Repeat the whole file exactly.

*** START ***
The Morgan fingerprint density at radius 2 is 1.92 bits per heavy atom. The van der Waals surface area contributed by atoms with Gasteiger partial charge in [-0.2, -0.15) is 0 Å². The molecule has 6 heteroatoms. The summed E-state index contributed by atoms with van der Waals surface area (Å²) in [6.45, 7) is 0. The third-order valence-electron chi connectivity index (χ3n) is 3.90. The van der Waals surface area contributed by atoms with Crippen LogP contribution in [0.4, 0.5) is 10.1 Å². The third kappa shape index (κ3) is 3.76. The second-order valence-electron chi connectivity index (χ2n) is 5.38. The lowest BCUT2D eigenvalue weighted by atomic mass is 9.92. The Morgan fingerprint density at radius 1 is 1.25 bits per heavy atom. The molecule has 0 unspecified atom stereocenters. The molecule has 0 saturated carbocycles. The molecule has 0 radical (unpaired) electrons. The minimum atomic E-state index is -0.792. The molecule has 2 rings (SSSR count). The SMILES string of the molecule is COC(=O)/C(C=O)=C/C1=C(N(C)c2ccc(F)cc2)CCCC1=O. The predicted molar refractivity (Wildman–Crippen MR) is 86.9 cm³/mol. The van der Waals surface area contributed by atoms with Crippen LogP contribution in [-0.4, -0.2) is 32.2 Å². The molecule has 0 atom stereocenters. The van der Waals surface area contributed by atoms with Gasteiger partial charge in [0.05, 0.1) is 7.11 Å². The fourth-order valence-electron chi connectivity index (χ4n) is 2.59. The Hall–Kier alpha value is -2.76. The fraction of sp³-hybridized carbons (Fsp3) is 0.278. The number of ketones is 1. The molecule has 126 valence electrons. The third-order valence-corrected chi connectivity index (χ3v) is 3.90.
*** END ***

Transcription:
The Morgan fingerprint density at radius 2 is 1.92 bits per heavy atom. The van der Waals surface area contributed by atoms with Gasteiger partial charge in [-0.2, -0.15) is 0 Å². The molecule has 6 heteroatoms. The summed E-state index contributed by atoms with van der Waals surface area (Å²) in [6.45, 7) is 0. The third-order valence-electron chi connectivity index (χ3n) is 3.90. The van der Waals surface area contributed by atoms with Crippen LogP contribution in [0.4, 0.5) is 10.1 Å². The third kappa shape index (κ3) is 3.76. The second-order valence-electron chi connectivity index (χ2n) is 5.38. The lowest BCUT2D eigenvalue weighted by atomic mass is 9.92. The Morgan fingerprint density at radius 1 is 1.25 bits per heavy atom. The molecule has 0 unspecified atom stereocenters. The molecule has 0 saturated carbocycles. The molecule has 0 radical (unpaired) electrons. The minimum atomic E-state index is -0.792. The molecule has 2 rings (SSSR count). The SMILES string of the molecule is COC(=O)/C(C=O)=C/C1=C(N(C)c2ccc(F)cc2)CCCC1=O. The predicted molar refractivity (Wildman–Crippen MR) is 86.9 cm³/mol. The van der Waals surface area contributed by atoms with Crippen LogP contribution in [-0.4, -0.2) is 32.2 Å². The molecule has 0 atom stereocenters. The van der Waals surface area contributed by atoms with Gasteiger partial charge in [0.05, 0.1) is 7.11 Å². The fourth-order valence-electron chi connectivity index (χ4n) is 2.59. The Hall–Kier alpha value is -2.76. The fraction of sp³-hybridized carbons (Fsp3) is 0.278. The number of ketones is 1. The molecule has 126 valence electrons. The third-order valence-corrected chi connectivity index (χ3v) is 3.90.